When Wickersham’s Conscience was a first-year law student, our Civil Procedure professor took us on a field trip to the Cook County Courthouse.1 Even fifty years later, three parts of that experience are still vivid in WC’s memory.

Picasso Sculpture, Richard J. Daley Courthouse, Chicago, Illinois (scanned from black and white photo). Source – Wickersham’s Conscience

First, we watched as a geezer stuck his head out of the closed courtroom doors and asked the crowd waiting to come in, “Who’s first?”

One person said “Twenty.”

Another said “Thirty.”

The first person said “Forty.”

There was a short silence. The old geezer asked, “Who’s second?”

Someone said, “Twenty.”

You didn’t have to be a sophisticated litigator, or watch the money change hands, to figure out the that courtroom clerk was auctioning the calendar, the order in which cases would be heard. When U.S. Attorney James “Big Jim” Thompson broke up the Daley Machine, it turned out that a third of the auction proceeds went to the judge, a third to the clerk and the rest to the Daley Machine.

Mind you, this was the first thing we watched.

Second, after watching the civil calendar, we were invited back to the chambers of the presiding judge. He was affable, encouraging and morbidly obese. He answered our questions, encouraged us to apply for judicial clerkships on graduation and to study hard. A week later, he had been indicted for soliciting and accepting bribes. Three months later, he plead out to a deal that put him in prison for five years.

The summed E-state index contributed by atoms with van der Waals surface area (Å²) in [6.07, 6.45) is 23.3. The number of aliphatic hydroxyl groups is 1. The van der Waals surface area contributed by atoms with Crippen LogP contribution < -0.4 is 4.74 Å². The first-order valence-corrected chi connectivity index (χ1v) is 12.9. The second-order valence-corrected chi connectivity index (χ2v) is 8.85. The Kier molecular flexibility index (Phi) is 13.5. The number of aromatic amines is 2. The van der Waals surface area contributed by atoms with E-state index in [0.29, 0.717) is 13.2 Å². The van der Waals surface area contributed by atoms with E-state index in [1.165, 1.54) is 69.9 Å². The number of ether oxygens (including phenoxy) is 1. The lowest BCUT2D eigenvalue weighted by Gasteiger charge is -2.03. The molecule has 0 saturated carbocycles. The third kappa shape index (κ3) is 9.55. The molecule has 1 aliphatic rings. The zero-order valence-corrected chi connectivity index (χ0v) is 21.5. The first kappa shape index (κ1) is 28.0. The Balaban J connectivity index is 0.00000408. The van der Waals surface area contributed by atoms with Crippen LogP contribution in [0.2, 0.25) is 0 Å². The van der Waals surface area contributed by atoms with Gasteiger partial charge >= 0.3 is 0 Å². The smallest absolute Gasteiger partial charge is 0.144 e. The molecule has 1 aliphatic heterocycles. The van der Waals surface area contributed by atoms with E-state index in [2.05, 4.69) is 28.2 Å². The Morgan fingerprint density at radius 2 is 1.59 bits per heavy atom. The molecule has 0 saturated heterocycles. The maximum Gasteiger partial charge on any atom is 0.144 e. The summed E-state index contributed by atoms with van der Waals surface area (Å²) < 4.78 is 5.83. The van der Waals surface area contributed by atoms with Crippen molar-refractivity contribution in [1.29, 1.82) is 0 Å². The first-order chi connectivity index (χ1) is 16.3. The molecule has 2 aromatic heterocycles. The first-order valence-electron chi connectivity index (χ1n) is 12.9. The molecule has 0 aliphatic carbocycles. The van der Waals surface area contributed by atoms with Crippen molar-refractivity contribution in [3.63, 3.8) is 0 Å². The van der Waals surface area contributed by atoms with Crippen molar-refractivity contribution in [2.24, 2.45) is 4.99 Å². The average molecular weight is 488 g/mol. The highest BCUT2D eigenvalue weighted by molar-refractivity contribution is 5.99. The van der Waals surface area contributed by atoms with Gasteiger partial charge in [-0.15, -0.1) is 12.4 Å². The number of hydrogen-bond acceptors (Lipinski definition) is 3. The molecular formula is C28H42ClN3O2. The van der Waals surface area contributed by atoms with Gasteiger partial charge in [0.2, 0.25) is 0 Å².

Third, we watched two hours of a judge-tried criminal trial, in front of a different judge. At the end of the trial, the judge found the defendant guilty. His attorney stood and asked, “Your Honor, the usual motions, please.”

The judge said, “Granted.”

And the defendant was handcuffed and taken off to jail. The “usual motions,” it turned out, were to be excused from standing near your client and for cash bail to be forfeited to pay the defense attorneys’ fees. Half the cash bail went to the defense attorney; the rest was split between the trial judge and the Daley Machine.

The delegates to the Alaska Constitutional Convention were sharply aware of the real perils of a politicized judicial system. It wasn’t as if Cook County’s corruption was a secret in 1972, or unique in America. Some of the Alaska delegates had lived through the Judge Arthur Noyes scandals in Nome, best described in Rex Beach’s 1906 novel, The Spoilers. They designed a system intended to minimize the risk of political corruption or undue influence of the judiciary.

And it has been highly successful. True, the judges don’t always rule the way the litigants want. More than one judge rejected WC cogent, well-considered, nearly irrefutable arguments and ruled the wrong way. But that’s no reason to throw the system out with changes to the Alaska Constitution.

We don’t need judges who are political appointees. We don’t need an Alaska version of the Daley Machine, or Tammany Hall, or any of the other corrupt judicial systems that have plagued America. Alaska gets good, smart, hardworking and honest judges. There’s nothing about Alaska’s judicial selection process that an honest man our woman would want to change.

WC no longer lives in Alaska, but if you want the advice of someone who lived there 61 years and practiced law in front of Alaska judges for 45 years, you’ll vote against the proposed constitutional convention.

Source: Wickersham’s Conscience

1 Known today, without a trace of irony, as the Richard J. Daley Courthouse. The one with the Picasso sculpture in front. The one that the Blues Brothers drove into near the end of the movie.